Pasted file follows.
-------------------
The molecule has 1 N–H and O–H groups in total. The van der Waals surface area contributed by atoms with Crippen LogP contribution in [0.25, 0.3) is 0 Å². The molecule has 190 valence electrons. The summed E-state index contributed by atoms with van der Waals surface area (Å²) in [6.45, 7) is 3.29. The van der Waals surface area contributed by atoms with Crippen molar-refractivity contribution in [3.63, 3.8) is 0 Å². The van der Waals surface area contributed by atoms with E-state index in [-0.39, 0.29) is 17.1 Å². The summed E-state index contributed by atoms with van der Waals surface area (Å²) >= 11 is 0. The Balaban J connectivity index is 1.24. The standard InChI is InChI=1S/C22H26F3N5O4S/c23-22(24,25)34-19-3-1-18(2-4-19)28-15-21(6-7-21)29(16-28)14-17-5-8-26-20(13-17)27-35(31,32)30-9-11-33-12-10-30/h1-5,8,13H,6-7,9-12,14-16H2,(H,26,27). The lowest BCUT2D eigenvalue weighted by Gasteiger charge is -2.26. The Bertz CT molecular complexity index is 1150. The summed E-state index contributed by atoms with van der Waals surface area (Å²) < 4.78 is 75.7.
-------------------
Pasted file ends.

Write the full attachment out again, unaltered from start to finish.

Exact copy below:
The molecule has 1 N–H and O–H groups in total. The van der Waals surface area contributed by atoms with Crippen LogP contribution in [0.25, 0.3) is 0 Å². The molecule has 190 valence electrons. The summed E-state index contributed by atoms with van der Waals surface area (Å²) in [6.45, 7) is 3.29. The van der Waals surface area contributed by atoms with Crippen molar-refractivity contribution in [3.63, 3.8) is 0 Å². The van der Waals surface area contributed by atoms with E-state index in [-0.39, 0.29) is 17.1 Å². The summed E-state index contributed by atoms with van der Waals surface area (Å²) >= 11 is 0. The Balaban J connectivity index is 1.24. The standard InChI is InChI=1S/C22H26F3N5O4S/c23-22(24,25)34-19-3-1-18(2-4-19)28-15-21(6-7-21)29(16-28)14-17-5-8-26-20(13-17)27-35(31,32)30-9-11-33-12-10-30/h1-5,8,13H,6-7,9-12,14-16H2,(H,26,27). The lowest BCUT2D eigenvalue weighted by Gasteiger charge is -2.26. The Bertz CT molecular complexity index is 1150. The summed E-state index contributed by atoms with van der Waals surface area (Å²) < 4.78 is 75.7.